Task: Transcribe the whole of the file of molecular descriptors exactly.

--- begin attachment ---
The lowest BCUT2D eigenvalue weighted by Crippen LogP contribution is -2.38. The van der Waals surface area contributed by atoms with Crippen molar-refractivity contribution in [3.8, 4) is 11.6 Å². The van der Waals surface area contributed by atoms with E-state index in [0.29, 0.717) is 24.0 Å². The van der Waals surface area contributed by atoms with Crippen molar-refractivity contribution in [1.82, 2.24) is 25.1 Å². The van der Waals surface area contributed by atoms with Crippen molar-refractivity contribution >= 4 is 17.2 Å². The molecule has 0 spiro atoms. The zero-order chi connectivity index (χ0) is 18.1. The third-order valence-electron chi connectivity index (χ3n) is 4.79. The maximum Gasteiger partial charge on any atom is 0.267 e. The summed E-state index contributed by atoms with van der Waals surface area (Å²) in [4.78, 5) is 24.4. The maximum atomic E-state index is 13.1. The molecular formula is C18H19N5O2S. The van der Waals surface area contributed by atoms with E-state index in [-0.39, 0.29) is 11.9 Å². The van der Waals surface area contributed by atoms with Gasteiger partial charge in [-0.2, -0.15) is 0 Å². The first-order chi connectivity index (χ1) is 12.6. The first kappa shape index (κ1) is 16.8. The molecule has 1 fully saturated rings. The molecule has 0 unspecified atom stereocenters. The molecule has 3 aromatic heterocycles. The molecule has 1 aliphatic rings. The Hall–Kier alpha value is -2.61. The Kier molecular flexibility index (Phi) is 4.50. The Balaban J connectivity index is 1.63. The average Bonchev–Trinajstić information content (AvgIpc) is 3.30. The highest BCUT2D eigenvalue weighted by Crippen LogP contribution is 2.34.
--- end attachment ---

The lowest BCUT2D eigenvalue weighted by Crippen LogP contribution is -2.38. The van der Waals surface area contributed by atoms with Crippen molar-refractivity contribution in [3.8, 4) is 11.6 Å². The van der Waals surface area contributed by atoms with E-state index in [0.29, 0.717) is 24.0 Å². The van der Waals surface area contributed by atoms with Crippen molar-refractivity contribution in [1.82, 2.24) is 25.1 Å². The van der Waals surface area contributed by atoms with Crippen molar-refractivity contribution >= 4 is 17.2 Å². The molecule has 0 spiro atoms. The zero-order chi connectivity index (χ0) is 18.1. The third-order valence-electron chi connectivity index (χ3n) is 4.79. The maximum Gasteiger partial charge on any atom is 0.267 e. The summed E-state index contributed by atoms with van der Waals surface area (Å²) in [4.78, 5) is 24.4. The maximum atomic E-state index is 13.1. The molecular formula is C18H19N5O2S. The van der Waals surface area contributed by atoms with E-state index in [-0.39, 0.29) is 11.9 Å². The van der Waals surface area contributed by atoms with Gasteiger partial charge in [-0.2, -0.15) is 0 Å². The first-order chi connectivity index (χ1) is 12.6. The first kappa shape index (κ1) is 16.8. The molecule has 1 fully saturated rings. The molecule has 0 unspecified atom stereocenters. The molecule has 3 aromatic heterocycles. The molecule has 1 aliphatic rings. The Hall–Kier alpha value is -2.61. The Kier molecular flexibility index (Phi) is 4.50. The Balaban J connectivity index is 1.63. The average Bonchev–Trinajstić information content (AvgIpc) is 3.30. The highest BCUT2D eigenvalue weighted by Crippen LogP contribution is 2.34.